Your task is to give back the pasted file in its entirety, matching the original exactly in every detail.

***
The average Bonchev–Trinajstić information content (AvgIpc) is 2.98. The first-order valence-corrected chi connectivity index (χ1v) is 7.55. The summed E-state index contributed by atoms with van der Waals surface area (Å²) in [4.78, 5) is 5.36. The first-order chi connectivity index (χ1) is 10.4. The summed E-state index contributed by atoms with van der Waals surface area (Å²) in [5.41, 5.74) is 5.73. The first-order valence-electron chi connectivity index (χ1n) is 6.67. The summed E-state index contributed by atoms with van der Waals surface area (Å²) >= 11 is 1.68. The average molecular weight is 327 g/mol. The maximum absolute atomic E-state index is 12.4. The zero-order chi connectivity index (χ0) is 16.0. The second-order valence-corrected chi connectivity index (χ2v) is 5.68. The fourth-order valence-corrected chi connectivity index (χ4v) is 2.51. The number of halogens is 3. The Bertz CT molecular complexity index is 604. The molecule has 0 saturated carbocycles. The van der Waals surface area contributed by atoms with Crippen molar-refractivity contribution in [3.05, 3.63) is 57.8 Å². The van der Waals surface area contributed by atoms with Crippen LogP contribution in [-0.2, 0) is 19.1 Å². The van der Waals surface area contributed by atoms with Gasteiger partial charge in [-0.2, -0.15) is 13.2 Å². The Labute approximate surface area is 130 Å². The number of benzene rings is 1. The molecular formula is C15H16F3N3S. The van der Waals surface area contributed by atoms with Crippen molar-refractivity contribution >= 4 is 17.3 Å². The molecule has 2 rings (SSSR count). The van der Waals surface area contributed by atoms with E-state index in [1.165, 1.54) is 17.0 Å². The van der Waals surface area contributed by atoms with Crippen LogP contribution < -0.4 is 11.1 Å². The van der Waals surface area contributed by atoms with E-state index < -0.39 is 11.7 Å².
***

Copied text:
The average Bonchev–Trinajstić information content (AvgIpc) is 2.98. The first-order valence-corrected chi connectivity index (χ1v) is 7.55. The summed E-state index contributed by atoms with van der Waals surface area (Å²) in [4.78, 5) is 5.36. The first-order chi connectivity index (χ1) is 10.4. The summed E-state index contributed by atoms with van der Waals surface area (Å²) in [5.41, 5.74) is 5.73. The first-order valence-electron chi connectivity index (χ1n) is 6.67. The summed E-state index contributed by atoms with van der Waals surface area (Å²) >= 11 is 1.68. The average molecular weight is 327 g/mol. The maximum absolute atomic E-state index is 12.4. The zero-order chi connectivity index (χ0) is 16.0. The second-order valence-corrected chi connectivity index (χ2v) is 5.68. The fourth-order valence-corrected chi connectivity index (χ4v) is 2.51. The number of halogens is 3. The Bertz CT molecular complexity index is 604. The molecule has 0 saturated carbocycles. The van der Waals surface area contributed by atoms with Crippen molar-refractivity contribution in [3.05, 3.63) is 57.8 Å². The van der Waals surface area contributed by atoms with Crippen LogP contribution in [-0.2, 0) is 19.1 Å². The van der Waals surface area contributed by atoms with Gasteiger partial charge in [-0.2, -0.15) is 13.2 Å². The Labute approximate surface area is 130 Å². The number of benzene rings is 1. The molecular formula is C15H16F3N3S. The van der Waals surface area contributed by atoms with Crippen molar-refractivity contribution >= 4 is 17.3 Å². The molecule has 2 rings (SSSR count). The van der Waals surface area contributed by atoms with E-state index in [1.165, 1.54) is 17.0 Å². The van der Waals surface area contributed by atoms with Crippen LogP contribution < -0.4 is 11.1 Å². The van der Waals surface area contributed by atoms with E-state index < -0.39 is 11.7 Å².